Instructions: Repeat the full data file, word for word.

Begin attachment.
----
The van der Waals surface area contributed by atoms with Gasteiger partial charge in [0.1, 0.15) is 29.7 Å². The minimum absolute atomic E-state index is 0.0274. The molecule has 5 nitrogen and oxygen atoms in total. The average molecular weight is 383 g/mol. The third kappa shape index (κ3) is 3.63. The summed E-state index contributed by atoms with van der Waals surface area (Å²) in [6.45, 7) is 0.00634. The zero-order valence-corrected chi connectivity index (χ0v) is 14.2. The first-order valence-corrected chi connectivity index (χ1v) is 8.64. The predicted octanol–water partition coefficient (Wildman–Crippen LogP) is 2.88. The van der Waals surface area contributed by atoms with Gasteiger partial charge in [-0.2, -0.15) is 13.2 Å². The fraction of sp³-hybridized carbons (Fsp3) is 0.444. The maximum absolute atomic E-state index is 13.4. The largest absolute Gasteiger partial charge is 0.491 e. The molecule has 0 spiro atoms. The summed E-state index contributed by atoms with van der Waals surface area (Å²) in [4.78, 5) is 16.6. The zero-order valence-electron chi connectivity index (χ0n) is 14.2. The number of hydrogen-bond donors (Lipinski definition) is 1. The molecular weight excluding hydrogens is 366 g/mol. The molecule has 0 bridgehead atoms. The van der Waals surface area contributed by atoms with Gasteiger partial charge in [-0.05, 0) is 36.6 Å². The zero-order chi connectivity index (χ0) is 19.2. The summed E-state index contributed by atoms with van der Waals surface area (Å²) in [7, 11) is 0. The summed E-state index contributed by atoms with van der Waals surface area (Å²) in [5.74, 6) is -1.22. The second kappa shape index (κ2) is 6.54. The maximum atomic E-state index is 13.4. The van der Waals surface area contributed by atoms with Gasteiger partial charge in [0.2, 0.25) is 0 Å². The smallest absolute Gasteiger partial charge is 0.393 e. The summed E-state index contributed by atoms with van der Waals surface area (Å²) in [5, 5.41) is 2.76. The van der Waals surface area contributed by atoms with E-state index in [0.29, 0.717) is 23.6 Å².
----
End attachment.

The van der Waals surface area contributed by atoms with Gasteiger partial charge in [0.1, 0.15) is 29.7 Å². The minimum absolute atomic E-state index is 0.0274. The molecule has 5 nitrogen and oxygen atoms in total. The average molecular weight is 383 g/mol. The third kappa shape index (κ3) is 3.63. The summed E-state index contributed by atoms with van der Waals surface area (Å²) in [6.45, 7) is 0.00634. The zero-order valence-corrected chi connectivity index (χ0v) is 14.2. The first-order valence-corrected chi connectivity index (χ1v) is 8.64. The predicted octanol–water partition coefficient (Wildman–Crippen LogP) is 2.88. The van der Waals surface area contributed by atoms with Gasteiger partial charge in [-0.2, -0.15) is 13.2 Å². The fraction of sp³-hybridized carbons (Fsp3) is 0.444. The maximum absolute atomic E-state index is 13.4. The largest absolute Gasteiger partial charge is 0.491 e. The molecule has 0 spiro atoms. The summed E-state index contributed by atoms with van der Waals surface area (Å²) in [4.78, 5) is 16.6. The zero-order valence-electron chi connectivity index (χ0n) is 14.2. The number of hydrogen-bond donors (Lipinski definition) is 1. The molecular weight excluding hydrogens is 366 g/mol. The molecule has 0 bridgehead atoms. The van der Waals surface area contributed by atoms with Gasteiger partial charge in [-0.05, 0) is 36.6 Å². The zero-order chi connectivity index (χ0) is 19.2. The summed E-state index contributed by atoms with van der Waals surface area (Å²) in [7, 11) is 0. The summed E-state index contributed by atoms with van der Waals surface area (Å²) in [5.74, 6) is -1.22. The second kappa shape index (κ2) is 6.54. The maximum atomic E-state index is 13.4. The van der Waals surface area contributed by atoms with Gasteiger partial charge in [0.2, 0.25) is 0 Å². The smallest absolute Gasteiger partial charge is 0.393 e. The summed E-state index contributed by atoms with van der Waals surface area (Å²) in [5, 5.41) is 2.76. The van der Waals surface area contributed by atoms with E-state index in [0.29, 0.717) is 23.6 Å².